[Marxism] Fwd: H-Net Review [H-Pennsylvania]: Neumann on Taft, 'From Steel to Slots: Casino Capitalism in the Postindustrial City'

Andrew Stewart hasc.warrior.stew at gmail.com
Wed Sep 7 15:31:14 MDT 2016

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From: H-Net Staff <revhelp at mail.h-net.msu.edu>
Date: Wed, Sep 7, 2016 at 5:20 PM
Subject: H-Net Review [H-Pennsylvania]: Neumann on Taft, 'From Steel to
Slots: Casino Capitalism in the Postindustrial City'
To: H-REVIEW at h-net.msu.edu

Chloe Taft.  From Steel to Slots: Casino Capitalism in the
Postindustrial City.  Cambridge  Harvard University Press, 2016.  336
pp.  $39.95 (cloth), ISBN 978-0-674-66049-6.

Reviewed by Tracy Neumann (Wayne State University)
Published on H-Pennsylvania (September, 2016)
Commissioned by Allen J. Dieterich-Ward

Most places are riven by social, cultural, and economic divides, but
they rarely map as neatly onto local geography as they do in
Bethlehem, Pennsylvania, a city of approximately 75,000 split in two
by the Lehigh River. In the eighteenth century, Moravians established
a communitarian religious settlement on what is now the quaint,
middle-class North Side. When iron and steel production came to town,
the Moravians relegated it, and its blue-collar workforce, to the
other side of the river. Now home to Lehigh University and the Las
Vegas Sands Casino, which was built on part of the former Bethlehem
Steel site, the South Side remains a working-class neighborhood and a
first stop for many new immigrant families. In _From Steel to Slots:
Casino Capitalism in the Postindustrial City_, Chloe Taft deftly
explores the cultural and historical rifts embedded in Bethlehem's
landscape, as well as the economic development agendas that have
ordered and disordered the city since the Moravians' arrival. She
uses the demise of "the Steel" and the opening of "the Sands" to
explore "how locals have variously embraced and grappled with the
remaking of their steel town as a postindustrial city" (p. 3). Along
the way, Taft upends conventional narratives of deindustrialization
and postindustrial rebirth. When "lived from day to day," she argues,
"postindustrialism reflects an ongoing process marked by complicated,
and at times paradoxical, continuities" that challenge a neat
distinction between "before and after" (p. 247).

_From Steel to Slots_ marks a welcome turn in the deindustrialization
literature. In the early 1980s Barry Bluestone and Bennett Harrison
supplied a foundational definition of deindustrialization as the
"widespread, systematic disinvestment in the nation's basic
productive capacity," which explained high unemployment rates, a
"sluggish" domestic economy, and the United States' failure to
successfully compete in international markets.[1] Following Bluestone
and Harrison's postulation that deindustrialization pitted "capital"
against "community," early research typically took the form of
community studies focused on how particular industries or workforces
deindustrialized. ⁠After the turn of the twenty-first century,
scholars expanded their use of the term to encompass social, spatial,
and political processes as well as economic change. In an
introduction to an edited collection that has become a standard work
in the field, Jefferson Cowie and Joseph Heathcott called
deindustrialization "a historical transformation that marks not just
a quantitative and qualitative change in employment, but a
fundamental change in the social fabric on a par with
industrialization itself," a definition that explicitly rejected the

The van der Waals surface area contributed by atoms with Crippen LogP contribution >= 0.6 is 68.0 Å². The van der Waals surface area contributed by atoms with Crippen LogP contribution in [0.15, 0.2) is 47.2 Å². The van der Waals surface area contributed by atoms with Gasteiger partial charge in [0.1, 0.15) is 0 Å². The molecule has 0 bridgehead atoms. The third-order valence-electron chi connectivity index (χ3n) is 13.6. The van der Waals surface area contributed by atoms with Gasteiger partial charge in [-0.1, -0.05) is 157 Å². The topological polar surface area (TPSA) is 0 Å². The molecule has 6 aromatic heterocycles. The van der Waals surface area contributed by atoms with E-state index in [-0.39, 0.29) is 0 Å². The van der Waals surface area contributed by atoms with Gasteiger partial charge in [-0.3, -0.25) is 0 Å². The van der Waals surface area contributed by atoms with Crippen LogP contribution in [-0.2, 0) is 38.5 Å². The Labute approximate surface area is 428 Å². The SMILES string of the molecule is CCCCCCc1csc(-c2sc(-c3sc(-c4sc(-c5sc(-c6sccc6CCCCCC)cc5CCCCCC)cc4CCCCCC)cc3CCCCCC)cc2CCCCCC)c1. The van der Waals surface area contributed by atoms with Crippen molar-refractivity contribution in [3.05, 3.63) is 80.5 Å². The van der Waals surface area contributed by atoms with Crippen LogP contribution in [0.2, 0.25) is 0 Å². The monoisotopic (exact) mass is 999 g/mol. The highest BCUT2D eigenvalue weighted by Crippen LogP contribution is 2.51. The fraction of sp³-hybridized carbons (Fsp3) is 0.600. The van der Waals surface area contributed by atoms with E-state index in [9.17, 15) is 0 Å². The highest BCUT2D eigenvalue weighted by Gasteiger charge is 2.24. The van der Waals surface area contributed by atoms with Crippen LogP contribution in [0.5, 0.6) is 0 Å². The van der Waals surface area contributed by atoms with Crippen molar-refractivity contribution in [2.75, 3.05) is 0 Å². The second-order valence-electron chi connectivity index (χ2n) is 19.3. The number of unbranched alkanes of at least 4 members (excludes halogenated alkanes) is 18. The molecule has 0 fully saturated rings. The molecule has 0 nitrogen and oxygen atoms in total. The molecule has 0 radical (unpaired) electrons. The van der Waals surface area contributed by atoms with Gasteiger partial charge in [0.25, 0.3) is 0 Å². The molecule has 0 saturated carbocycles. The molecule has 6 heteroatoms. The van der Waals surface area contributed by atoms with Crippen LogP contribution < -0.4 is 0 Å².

idea of deindustrialization as a primarily economic process. They
argued that "what we call deindustrialization may best be understood
with hindsight as one episode in a long series of transformations
within capitalism" and that "broader meanings emerge from the
de-linking of investment and place, the deinstitutionalization of
labor relations machinery, de-urbanization (and new forms of
urbanization), and perhaps even the loosening of the connection
between identity and work."[2] A more recent wave of scholarship
posits deindustrialization and postindustrial redevelopment as part
of "metropolitan capitalism," as a regional or transnational rather
than purely local phenomenon, and as constitutive of

Taft's clear-eyed analysis combines the best aspects of these various
historiographical strains, all while avoiding the nostalgia trap that
so many scholars have fallen into when writing about the industrial
past. In Bethlehem, she finds, the "rupture between community and
capital is not so complete" (p. 41). Taft's challenge to Bluestone
and Harrison emerges from a persuasive blending of archival and
ethnographic approaches. It is also surely influenced by the
emotional distance between the mass plant closures of the late 1970s
and early 1980s and the later, more gradual, and better-managed
shutdown at the Steel. The company closed its Bethlehem mill in 1995,
declared bankruptcy in 2001, and ceased to exist in 2003. Many of
Taft's seventy-six informants are former Bethlehem Steel employees
who remember it as neither good nor evil. The Steel was first major
US corporation to set up a comprehensive program to help former
employees deal with permanent layoffs, and workers did not see it "as
a callous villain," even when layoffs took them by surprise. Taft
casts her informants as ideal types, and deploys them to "represent
worldviews with pseudonyms" (p. 261). She skillfully uses residents'
and former residents' voices to narrate her argument about
displacement, uneven development outcomes, and incomplete
transitions. In an unusual move for a book on
deindustrialization--most are preoccupied with the fates of the
blue-collar workforce--Taft includes the stories of white-collar
workers who had "built lives around the corporation's perceived
stability and structures" and suffered, too, from the "disordering
effects" of its closure and the loss of the broad social protections
they once enjoyed (p. 25).

The book opens with an overview of Bethlehem's historical
development, conflict between working- and middle-class residents,